“This key milestone marks the first time BDA has had the opportunity to support this valuable customer,” Amy List, BDA Director of Sustainment Operations, said.
The ASMTI, which involves an $800 million expansion of the Shoalwater Bay Training Area and the creation of a new training area near Greenvale in Queensland, falls under the umbrella of the Comprehensive Strategic Partnership signed between Australia and Singapore in 2015. A Memorandum of Understanding on an increased Singaporean military training presence in Australia was then signed in 2016 and upgraded to a treaty in March last year.
Three companies were subsequently shortlisted for the Greenvale build; CPB Contractors, Laing O’Rourke and Lendlease Building. CPB Contractors were awarded the initial $23.5 million first phase contract in November 2020 and are expected to start full works in mid-2022. Laing O’Rourke holds responsibility for the Shoalwater Bay expansion, which is expected to be completed in 2024. A number of local companies have won contracts on these works, including Golding Contractors and Tunuba.
Eventually the AMSTI will see 14,000 Singaporean troops cycle through Australia for 18 weeks each year, split into two nine-week periods. In a joint communique issued on August 27 after the Singapore-Australia Joint Ministerial Committee meeting, Minister for Foreign Affairs Marise Payne and Minister for Defence Peter Dutton confirmed the centrality of these training arrangements to Australia’s deepening relationship with Singapore: “Despite the pandemic, the Singapore Armed Forces’ training such as Exercise Wallaby 2021, and Republic of Singapore Air Force detachments, as well as the joint development of training areas and advanced training facilities in Queensland, are progressing as scheduled,” the Ministers said.
It is likely that northern Australia will also begin to see a greater Japanese presence in coming years following the signing of a Reciprocal Access Agreement in late 2020, which will create a framework for how both nations’ troops operate in each other’s territory.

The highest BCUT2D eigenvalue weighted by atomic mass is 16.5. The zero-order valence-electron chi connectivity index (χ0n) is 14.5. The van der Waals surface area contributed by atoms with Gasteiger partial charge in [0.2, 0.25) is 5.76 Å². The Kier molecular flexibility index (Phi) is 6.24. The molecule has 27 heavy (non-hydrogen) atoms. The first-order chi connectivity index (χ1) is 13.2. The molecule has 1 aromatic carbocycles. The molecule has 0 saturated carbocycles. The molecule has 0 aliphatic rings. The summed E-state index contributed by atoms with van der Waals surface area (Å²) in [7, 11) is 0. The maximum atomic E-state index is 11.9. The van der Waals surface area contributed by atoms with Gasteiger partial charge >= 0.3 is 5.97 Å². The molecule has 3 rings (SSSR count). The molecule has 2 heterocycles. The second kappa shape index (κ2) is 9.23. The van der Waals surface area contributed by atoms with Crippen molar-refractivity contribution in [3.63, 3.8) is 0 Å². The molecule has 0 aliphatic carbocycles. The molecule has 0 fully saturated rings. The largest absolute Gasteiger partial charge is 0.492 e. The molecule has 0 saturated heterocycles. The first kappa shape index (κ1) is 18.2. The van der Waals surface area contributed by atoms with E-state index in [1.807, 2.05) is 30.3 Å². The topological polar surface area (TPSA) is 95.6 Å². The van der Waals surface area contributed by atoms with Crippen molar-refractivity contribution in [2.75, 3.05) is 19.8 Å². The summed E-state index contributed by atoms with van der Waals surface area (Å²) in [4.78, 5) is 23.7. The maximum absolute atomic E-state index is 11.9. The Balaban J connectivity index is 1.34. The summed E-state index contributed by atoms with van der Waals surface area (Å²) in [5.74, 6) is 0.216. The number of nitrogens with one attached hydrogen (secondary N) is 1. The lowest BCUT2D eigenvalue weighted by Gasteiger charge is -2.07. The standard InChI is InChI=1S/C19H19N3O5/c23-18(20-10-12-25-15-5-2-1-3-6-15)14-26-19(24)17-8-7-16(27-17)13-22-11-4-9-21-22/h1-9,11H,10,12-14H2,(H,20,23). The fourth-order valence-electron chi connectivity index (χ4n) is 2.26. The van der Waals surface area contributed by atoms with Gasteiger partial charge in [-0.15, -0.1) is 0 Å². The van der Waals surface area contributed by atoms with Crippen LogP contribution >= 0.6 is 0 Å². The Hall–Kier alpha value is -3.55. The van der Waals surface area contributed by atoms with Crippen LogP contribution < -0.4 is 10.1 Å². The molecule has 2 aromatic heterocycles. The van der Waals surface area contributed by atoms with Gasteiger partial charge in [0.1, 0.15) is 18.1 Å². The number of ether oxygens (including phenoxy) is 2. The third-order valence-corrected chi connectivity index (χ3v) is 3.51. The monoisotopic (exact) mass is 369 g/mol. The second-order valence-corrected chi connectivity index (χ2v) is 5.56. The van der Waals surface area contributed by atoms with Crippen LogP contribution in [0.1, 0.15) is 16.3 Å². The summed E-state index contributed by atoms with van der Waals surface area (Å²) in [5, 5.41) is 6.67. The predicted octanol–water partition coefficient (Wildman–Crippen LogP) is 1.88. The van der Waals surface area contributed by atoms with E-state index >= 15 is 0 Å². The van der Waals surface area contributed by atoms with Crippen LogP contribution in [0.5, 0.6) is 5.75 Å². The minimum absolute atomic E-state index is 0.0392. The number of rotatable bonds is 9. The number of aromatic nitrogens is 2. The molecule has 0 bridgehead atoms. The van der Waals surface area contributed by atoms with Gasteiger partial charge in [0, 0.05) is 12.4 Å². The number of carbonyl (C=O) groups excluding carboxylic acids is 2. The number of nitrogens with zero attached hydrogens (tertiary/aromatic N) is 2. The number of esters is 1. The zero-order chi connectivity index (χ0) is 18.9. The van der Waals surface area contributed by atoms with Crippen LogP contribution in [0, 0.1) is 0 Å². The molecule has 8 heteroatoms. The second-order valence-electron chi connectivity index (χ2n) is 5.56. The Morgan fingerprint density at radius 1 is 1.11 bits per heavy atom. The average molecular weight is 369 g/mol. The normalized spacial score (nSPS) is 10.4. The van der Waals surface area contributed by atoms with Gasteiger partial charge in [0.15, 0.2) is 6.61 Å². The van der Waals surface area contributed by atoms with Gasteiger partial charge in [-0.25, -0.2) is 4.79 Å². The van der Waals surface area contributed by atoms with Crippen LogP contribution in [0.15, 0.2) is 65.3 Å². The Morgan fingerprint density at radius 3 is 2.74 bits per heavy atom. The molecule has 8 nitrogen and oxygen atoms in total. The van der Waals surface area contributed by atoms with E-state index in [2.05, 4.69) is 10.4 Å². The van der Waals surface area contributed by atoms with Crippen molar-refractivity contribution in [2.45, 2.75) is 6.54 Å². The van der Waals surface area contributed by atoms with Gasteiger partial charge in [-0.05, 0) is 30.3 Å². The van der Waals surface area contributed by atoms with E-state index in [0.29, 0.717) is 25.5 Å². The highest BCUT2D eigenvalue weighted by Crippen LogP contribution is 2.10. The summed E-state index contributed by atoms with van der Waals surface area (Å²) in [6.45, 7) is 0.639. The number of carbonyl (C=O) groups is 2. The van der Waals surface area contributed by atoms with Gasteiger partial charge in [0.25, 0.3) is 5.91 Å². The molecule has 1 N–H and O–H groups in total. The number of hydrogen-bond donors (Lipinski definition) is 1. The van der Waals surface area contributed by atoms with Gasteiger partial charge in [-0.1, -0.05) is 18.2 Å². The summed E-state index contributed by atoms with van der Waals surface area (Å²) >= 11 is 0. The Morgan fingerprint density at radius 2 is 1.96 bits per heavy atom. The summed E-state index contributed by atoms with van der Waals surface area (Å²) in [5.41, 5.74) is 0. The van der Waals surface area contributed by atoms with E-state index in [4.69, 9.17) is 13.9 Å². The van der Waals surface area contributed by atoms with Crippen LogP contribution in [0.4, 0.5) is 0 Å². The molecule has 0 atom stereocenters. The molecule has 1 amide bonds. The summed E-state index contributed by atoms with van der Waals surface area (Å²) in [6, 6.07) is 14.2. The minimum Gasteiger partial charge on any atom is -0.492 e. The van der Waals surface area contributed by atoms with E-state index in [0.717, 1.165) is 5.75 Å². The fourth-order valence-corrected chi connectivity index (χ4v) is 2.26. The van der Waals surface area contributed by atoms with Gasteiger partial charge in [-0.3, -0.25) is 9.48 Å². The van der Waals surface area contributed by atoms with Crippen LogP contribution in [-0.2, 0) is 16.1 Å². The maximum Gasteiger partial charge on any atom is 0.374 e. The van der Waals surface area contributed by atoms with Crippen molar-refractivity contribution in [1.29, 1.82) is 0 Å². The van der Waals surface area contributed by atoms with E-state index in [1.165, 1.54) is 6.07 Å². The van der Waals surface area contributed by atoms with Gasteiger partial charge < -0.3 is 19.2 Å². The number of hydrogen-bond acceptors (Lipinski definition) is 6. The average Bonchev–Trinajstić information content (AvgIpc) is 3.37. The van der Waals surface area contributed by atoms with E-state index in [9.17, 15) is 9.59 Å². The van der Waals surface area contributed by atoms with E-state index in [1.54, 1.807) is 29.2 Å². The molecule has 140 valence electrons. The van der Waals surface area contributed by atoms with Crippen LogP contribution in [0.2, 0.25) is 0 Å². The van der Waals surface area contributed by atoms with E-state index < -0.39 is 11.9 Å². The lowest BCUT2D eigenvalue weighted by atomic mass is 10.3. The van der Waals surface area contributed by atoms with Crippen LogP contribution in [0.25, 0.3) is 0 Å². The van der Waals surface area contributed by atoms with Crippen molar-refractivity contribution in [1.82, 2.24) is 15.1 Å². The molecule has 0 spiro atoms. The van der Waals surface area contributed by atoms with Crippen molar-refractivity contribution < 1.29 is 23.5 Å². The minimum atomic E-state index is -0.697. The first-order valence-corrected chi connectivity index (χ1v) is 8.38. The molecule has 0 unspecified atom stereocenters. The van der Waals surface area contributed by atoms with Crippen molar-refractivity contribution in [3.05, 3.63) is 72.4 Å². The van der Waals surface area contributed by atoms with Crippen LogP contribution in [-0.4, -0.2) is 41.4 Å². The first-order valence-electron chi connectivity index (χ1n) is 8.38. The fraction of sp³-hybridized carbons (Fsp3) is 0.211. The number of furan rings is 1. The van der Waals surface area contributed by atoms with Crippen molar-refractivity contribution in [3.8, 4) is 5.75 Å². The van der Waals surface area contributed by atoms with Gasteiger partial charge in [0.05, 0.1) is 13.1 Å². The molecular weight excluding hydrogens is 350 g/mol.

According to PM Scott Morrison, the agreement will facilitate greater and more complex practical engagement between the ADF and the Japanese Self-Defense Forces and support joint involvement in broader multilateral exercises.
“The only other such agreement that Japan has struck with another country is with the United States 60 years ago,” Morrison said. “The significance of the Reciprocal Access Agreement cannot be understated.”
Engagement has certainly been building in recent years. In 2019, Japan Ground Self Defense Force (JGSDF) personnel fired two FH-70 howitzers out to 25 kilometres while in Australia in a historic first for the JGSDF; RAAF’s first bilateral combat exercise with Japan took place that same year; and Japan deployed a new amphibious brigade to Exercise Talisman Sabre.
In 2021, Japanese troops returned for trilateral Exercise Southern Jackaroo to train alongside Australian and US forces.
India, the final member of the Quadrilateral Security Dialogue, is also stepping up its training presence in northern Australia. In September, HMAS Warramunga and Indian Navy warships INS Shivalik and INS Kadmatt conducted high-end maritime warfare training off the coast of the Northern Territory during AUSINDEX 21, the first iteration of the exercise to be held there. The exercise included communication, maritime manoeuvres, and combined warfare serials.
As the strategic importance of northern Australia grows, so too has the scale of government spending on infrastructure.
Over the coming decade the Commonwealth has said it expects to spend $8 billion on Defence facilities in the Territory, including $2 billion in capital infrastructure works invested alongside the US and a combined $1.1 billion program of works at RAAF Tindal.